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    Low-Dose Birth Control Pill May Up Heart Risk

    But Researchers Say Risk of Heart Attack and Stroke Still Very Low for Most Women


    Rethinking PCOS Treatment

    He points out, however, that oral contraceptives are the preferred treatment for polycystic ovary syndrome (PCOS), a hormonal imbalance that is one of the most common causes of infertility. The syndrome is also associated with a high risk of type 2 diabetes, related to insulin resistance, abnormal periods, and excess male hormones.

    It is estimated that as many as 2 million women in the U.S. have both PCOS and metabolic syndrome, a cluster of risk factors that increases heart disease and type 2 diabetes risk. These women are typically overweight or obese and have insulin resistance. They may also have high blood pressure, low HDL "good" cholesterol, and high triglycerides, a blood fat also linked to diabetes risk.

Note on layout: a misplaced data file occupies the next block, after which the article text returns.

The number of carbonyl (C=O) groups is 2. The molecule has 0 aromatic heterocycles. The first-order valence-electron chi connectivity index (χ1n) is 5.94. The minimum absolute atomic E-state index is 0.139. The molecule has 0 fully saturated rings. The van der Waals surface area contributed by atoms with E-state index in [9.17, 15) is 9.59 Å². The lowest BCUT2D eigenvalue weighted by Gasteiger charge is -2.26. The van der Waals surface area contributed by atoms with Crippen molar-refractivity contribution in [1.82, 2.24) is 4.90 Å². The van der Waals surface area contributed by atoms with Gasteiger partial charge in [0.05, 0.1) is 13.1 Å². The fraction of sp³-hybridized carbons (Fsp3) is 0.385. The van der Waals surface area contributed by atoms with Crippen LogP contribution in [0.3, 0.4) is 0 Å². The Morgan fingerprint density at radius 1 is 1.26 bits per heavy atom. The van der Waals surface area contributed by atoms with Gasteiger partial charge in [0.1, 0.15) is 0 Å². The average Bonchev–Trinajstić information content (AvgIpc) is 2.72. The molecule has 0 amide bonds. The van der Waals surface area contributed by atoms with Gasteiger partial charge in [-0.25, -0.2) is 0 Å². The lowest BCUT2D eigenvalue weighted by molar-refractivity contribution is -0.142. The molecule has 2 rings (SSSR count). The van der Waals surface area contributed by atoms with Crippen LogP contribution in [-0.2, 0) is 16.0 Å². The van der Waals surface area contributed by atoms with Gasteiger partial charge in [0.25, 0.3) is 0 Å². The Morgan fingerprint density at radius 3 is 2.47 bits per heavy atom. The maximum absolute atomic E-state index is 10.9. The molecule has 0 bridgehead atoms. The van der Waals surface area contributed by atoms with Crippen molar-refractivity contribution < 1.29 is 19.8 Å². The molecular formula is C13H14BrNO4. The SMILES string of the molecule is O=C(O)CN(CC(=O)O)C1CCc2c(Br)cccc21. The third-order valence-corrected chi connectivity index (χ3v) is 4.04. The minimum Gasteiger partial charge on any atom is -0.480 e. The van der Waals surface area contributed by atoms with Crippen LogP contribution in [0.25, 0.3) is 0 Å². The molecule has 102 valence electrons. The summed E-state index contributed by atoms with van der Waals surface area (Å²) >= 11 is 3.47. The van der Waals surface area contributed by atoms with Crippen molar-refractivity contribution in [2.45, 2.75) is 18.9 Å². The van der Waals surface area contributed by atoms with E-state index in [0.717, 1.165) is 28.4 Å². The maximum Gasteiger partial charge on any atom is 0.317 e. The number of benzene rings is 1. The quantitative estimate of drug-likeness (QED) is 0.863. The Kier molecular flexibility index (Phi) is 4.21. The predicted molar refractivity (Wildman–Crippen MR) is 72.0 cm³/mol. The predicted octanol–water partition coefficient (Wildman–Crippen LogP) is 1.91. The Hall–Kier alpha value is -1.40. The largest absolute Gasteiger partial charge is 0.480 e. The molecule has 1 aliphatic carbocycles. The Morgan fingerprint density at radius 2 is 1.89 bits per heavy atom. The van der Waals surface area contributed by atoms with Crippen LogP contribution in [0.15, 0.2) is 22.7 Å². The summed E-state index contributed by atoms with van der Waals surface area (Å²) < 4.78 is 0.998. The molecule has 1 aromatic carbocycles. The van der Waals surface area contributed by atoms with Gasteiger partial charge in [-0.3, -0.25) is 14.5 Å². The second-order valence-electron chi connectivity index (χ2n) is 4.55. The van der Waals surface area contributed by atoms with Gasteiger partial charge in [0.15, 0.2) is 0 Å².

Nestler points out that a woman with PCOS may end up taking oral contraceptives for several decades to treat many of the symptoms of the condition. They are also used to make menstrual cycles regular -- thought to be key in treating the condition.

    Nestler says insulin-sensitizing drugs like Glucophage may be a safer alternative to contraceptives in women who may already have a higher-than-normal risk for heart disease.

    "There is at least the possibility that oral contraceptives may not represent optimal therapy for PCOS and perhaps metabolic syndrome, and I think this deserves study," he says.

    New York cardiologist Nieca Goldberg, MD, tells WebMD that even young women who begin using oral contraceptives should be screened for heart disease risk. Goldberg is chief of the Women's Heart Program at Lenox Hill Hospital in New York and is the author of the book Women are Not Small Men: Life-Saving Strategies for Preventing and Healing Heart Disease in Women.

    "When a woman is considering her birth control options, that is an ideal time to be screened for heart disease risk," she says. "If we did that on a routine basis we could identify high-risk women early and reduce heart disease later in life."

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